Amicus Brief filed with SCOTUS by over 200 major businesses in support of LGBTQ+ workers
The fight for equality continues.
HRC, Lambda Legal, Out & Equal, Out Leadership, and Freedom for All Americans announced that 206 major corporations have signed a “friend of the court” brief. The brief will be filed with the U.S. Supreme Court (SCOTUS) in the 2019-2020 term.
Three cases may determine whether LGBTQ+ people are protected from discrimination under existing federal civil rights laws which prohibit sex discrimination in contexts ranging from employment to housing, to health care and education. The brief has more corporate signers than any previous business brief in an LGBTQ+ nondiscrimination case.
“At this critical moment in the fight for LGBTQ+ equality, these leading businesses are sending a clear message to the Supreme Court that LGBTQ+ people should, like their fellow Americans, continue to be protected from discrimination,” said Jay Brown, Senior Vice President for Programs, Research and Training for the HRC Foundation.
“With so much progress on the line, we are grateful to many major American companies who stood up for the rights and dignity of their LGBTQ+ employees, family members and customers.”
The organizations partnered to submit an Amicus Curiae Brief in cases taking away federal protections for LGBTQ+ people.
And today, Family Equality, The Trevor Project, and PFLAG National submitted an Amicus Brief in support of employees in the same three critically important LGBTQ+ employment discrimination cases which will be considered by SCOTUS.
The employers in these cases are asking the Supreme Court to rule that it is legal under federal law to fire workers because they are LGBTQ+ — a decision which would be a devastating rollback of federal civil rights protections for LGBTQ+ Americans, and would run counter to federal law established in Title VII of the Civil Rights Act of 1964.
“The case made in our brief, supported by stories of real-life, everyday discrimination experienced by our families, is simple: anti-LGBTQ+ discrimination is discrimination based on sex and is, therefore, prohibited by Title VII,” said Denise Brogan-Kator, chief policy officer of Family Equality.
“As we explain in our brief, discrimination against LGBTQ+ individuals is based on dominant social expectations about how men and women are supposed to look, act, and carry themselves, and about who they are supposed to love. It is impossible to separate discrimination based on sex from discrimination based on sexual orientation or gender identity, and the Court should not try to do so.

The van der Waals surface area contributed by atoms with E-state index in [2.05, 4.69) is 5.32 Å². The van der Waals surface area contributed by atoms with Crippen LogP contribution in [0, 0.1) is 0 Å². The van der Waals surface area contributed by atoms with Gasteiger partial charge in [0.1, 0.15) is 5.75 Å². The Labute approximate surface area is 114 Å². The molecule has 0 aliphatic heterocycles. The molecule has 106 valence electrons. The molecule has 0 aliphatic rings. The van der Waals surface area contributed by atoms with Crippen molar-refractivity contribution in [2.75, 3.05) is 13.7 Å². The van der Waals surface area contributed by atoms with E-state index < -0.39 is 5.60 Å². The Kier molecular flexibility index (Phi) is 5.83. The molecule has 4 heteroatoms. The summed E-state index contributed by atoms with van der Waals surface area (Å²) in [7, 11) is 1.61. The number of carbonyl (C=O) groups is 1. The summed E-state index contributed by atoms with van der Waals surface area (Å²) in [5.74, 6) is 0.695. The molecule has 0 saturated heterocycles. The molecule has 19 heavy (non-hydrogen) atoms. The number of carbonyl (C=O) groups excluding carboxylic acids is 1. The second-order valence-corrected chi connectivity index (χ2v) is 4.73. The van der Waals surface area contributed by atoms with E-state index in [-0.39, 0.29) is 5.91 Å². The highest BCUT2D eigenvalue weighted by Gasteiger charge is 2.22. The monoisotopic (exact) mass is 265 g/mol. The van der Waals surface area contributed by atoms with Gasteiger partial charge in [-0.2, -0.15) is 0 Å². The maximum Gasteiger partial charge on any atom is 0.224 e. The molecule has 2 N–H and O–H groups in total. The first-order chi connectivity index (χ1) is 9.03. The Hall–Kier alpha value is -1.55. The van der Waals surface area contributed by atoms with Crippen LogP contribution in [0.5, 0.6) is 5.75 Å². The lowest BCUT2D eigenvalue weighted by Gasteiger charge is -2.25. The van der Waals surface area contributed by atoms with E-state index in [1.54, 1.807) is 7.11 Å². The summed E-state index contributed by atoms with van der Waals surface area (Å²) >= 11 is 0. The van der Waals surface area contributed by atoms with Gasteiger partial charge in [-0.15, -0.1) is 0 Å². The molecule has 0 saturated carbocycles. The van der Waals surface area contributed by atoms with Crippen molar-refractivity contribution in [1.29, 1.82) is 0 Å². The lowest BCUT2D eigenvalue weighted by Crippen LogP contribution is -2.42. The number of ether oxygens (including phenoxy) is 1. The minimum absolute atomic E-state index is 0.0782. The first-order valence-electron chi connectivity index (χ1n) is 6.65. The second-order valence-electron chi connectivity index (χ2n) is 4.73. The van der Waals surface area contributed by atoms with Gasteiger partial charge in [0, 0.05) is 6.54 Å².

“Family Equality calls on the U.S. Supreme Court to rule in favor of the employees in these cases and uphold the existing protections against sex discrimination afforded by Title VII of the Civil Rights Act of 1964.”
Casey Pick, Senior Fellow for Advocacy & Government Affairs for The Trevor Project added, “The Trevor Project was proud to stand with PFLAG National and the Family Equality in speaking up for youth and families who would be devastated by a negative ruling by the Supreme Court, rolling back workplace protections for LGBTQ+ Americans.
“As the world's largest suicide prevention organization for LGBTQ+ youth, we hear every day from youth in crisis who suffer from discrimination and harassment. The stories they tell us make it clear that the discrimination they suffer in the workplace is often based on their sex and gender stereotypes that have been rightly rejected under Title VII for decades. We hope that the Supreme Court will hear the voices of these young people and recognize, as have many lower courts, that discrimination based on sexual orientation or gender identity is sex discrimination, plain and simple.”
Diego M. Sanchez, Director of Advocacy, Policy, and Partnerships for PFLAG National, said for him, participating in this amicus brief for SCOTUS was both professional and personal.
“In my professional role with PFLAG National, I was proud to represent our hundreds of thousands of PFLAG families across the country. As an openly Latinx transman, workplace discrimination deeply and directly affected my own family and me, when after disclosing that I was transgender on the job, I was told by the EVP of Human Resources, ‘We can’t have people like you, transgender people, working here.’
Sanchez said he had just created the company’s award-winning fully inclusive Global Diversity Plan, which added insult to injury.
“Hopefully, sharing the impact of that painful experience will result in the Supreme Court justices affirming what we know: That sex discrimination is prohibited by law under Title VII of the Civil Rights Act of 1964, including acting against people based on their sexual orientation or gender identity. We are proud to have our voices included in this amicus brief.”
Representing The Trevor Project, Family Equality, and PFLAG National pro bono, was counsel from Wiley Rein, including Richard W. Smith and Douglas C. Dreier.
The Gayly 7/3/2019 @2:30 p.m. CST.